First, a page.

Controlling Perfect

The tune I’m humming along to for this week’s outing is from a band I’ve referenced once before—Athens, Georgia’s R.E.M. If you’re referencing vinyl recordings, “I Believe” is the second song on side two of R.E.M.’s 1986 album Life’s Rich Pageant. 
Let’s get going.
Change. It’s normal for things to change, right? Well, it might be normal and some of you might actually—gasp—embrace it, but for the longest time I did not.
Allow me to clarify.
I don’t mean I stood in open defiance of it, stomping my feet with my lip poked out. I mean the undiagnosed ADHD I shouldered the first 38 years of my life created an automatic reaction of anxiety, worry, concern, and stress. And even though my ADHD is well under control and those reactions are no longer a barrier, I still catch myself thinking about it. 
When I was young and full of grace
And spirited a rattlesnake
When I was young and fever fell
My spirit I will not tell
You're on your honor not to tell 
I believe in coyotes and time
as an abstract
Explain the change the
difference between
What you want and what
you need there's the key
Your adventure for today
what do you do
Between the horns of the day?
Allow me to offer two hypothetical situations: 
Situation 1—Have you heard the expression “got it like ya like it?” You know, the kind of afternoon where you find you have the house to yourself, the delivery guy from PoBoy Express just delivered your Steak Bomb, you’re on the couch in favorite pair of sweats, and Big Trouble in Little China is just starting on the TV?
(Don’t judge.)
You ease back into the couch to take the second bite of your sandwich, Jack Burton squawks “the check’s in the mail” into his CB radio, and the phone rings.End result: you have to get dressed and leave the house for three hours thus ending the little siesta you had planned for yourself. Situation 2—The organization you work for is great. You get along really well with the coworker you share 100 square feet of office space with for forty hours each week, and things are humming along just perfectly, right?Within the course of a few months you find your organization is closing the division where your team works and you don’t know (from an organizational standpoint) where you’ll land. Then, your officemate shares that they’re moving back to their home state a couple thousand miles away. The first situation totally used to spin me out. ADHD does that. For the attention-challenged, moments of carefree calm are very rare and extraordinarily valuable. Steal that moment and watch that person make Mount Everest out of the proverbial molehill. Now, imagine if you can what that same person is like when you apply situation #2. What’s the fix? Of course, that all depends on the individual’s awareness of their condition and the strength of their coping skills. And yes, that’s my passive, Monday-morning-quarterback way of telling you, the reader, that I’m spitballing and I can only tell you what I would do.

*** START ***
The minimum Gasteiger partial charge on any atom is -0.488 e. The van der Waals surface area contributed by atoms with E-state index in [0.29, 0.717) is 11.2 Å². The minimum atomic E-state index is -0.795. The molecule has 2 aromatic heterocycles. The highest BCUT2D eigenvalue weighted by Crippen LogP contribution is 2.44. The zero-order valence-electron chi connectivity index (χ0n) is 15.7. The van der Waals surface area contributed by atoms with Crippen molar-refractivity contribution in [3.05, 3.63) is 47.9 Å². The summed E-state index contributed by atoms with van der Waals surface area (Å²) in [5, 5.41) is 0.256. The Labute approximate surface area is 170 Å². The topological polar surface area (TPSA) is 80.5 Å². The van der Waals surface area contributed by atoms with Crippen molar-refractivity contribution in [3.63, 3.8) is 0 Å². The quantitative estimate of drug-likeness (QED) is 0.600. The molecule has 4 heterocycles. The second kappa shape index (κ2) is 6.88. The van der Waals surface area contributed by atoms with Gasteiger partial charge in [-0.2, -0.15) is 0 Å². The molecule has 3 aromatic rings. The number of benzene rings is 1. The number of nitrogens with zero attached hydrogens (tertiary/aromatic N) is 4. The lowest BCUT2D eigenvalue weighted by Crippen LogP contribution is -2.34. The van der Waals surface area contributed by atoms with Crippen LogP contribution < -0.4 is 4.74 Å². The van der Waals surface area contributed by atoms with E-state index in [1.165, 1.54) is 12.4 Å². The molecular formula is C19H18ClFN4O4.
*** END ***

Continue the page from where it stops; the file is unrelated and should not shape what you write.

Trust in your calling, make
sure your calling's true
Think of others, the others
think of you
Silly rule golden words make,
practice, practice makes perfect,
Perfect is a fault,
and fault lines change
I believe my shirt is wearing thin
And change is what I believe in
Are you eager to get to work? Are you content in what you are doing? More specifically, do you believe in it? Is the reward you get from fulfilling the mission enough to make small things inconsequential? Apply those questions to every aspect of your life. For me, it continues to be a learning process and, even though I now have the tools to make those situations profoundly easier, it’s something that still takes work. If I’ve learned anything, I know the noun “control” and the adjective “perfect” are illusions, and holding on to either too firmly sets me on a fast track to frustration and complacency. 
If you find yourself stuck in a rut, lean on your close friends and family. I know I do.  The good ones will give you perspective and guidance. Hopefully, with that on your side you won’t fear change, like me, you’ll actually begin to embrace it.Let’s rock and roll, friends!
P.S. Get yourself to downtown Hattiesburg this Saturday for HUBFEST! At 3:30 p.m., after you’ve sufficiently stuffed yourself with festival fare and perused all the artwork, make your way over to the Town Square Park stage. 
Find a patch of grass to plop down on, and let me and The 6550’s finish off your day with a little boogie woogie.
 When he’s not rocking his socks off, Wes Brooks spends his days as the Development Coordinator at the DuBard School for Language Disorders at The University of Southern Mississippi.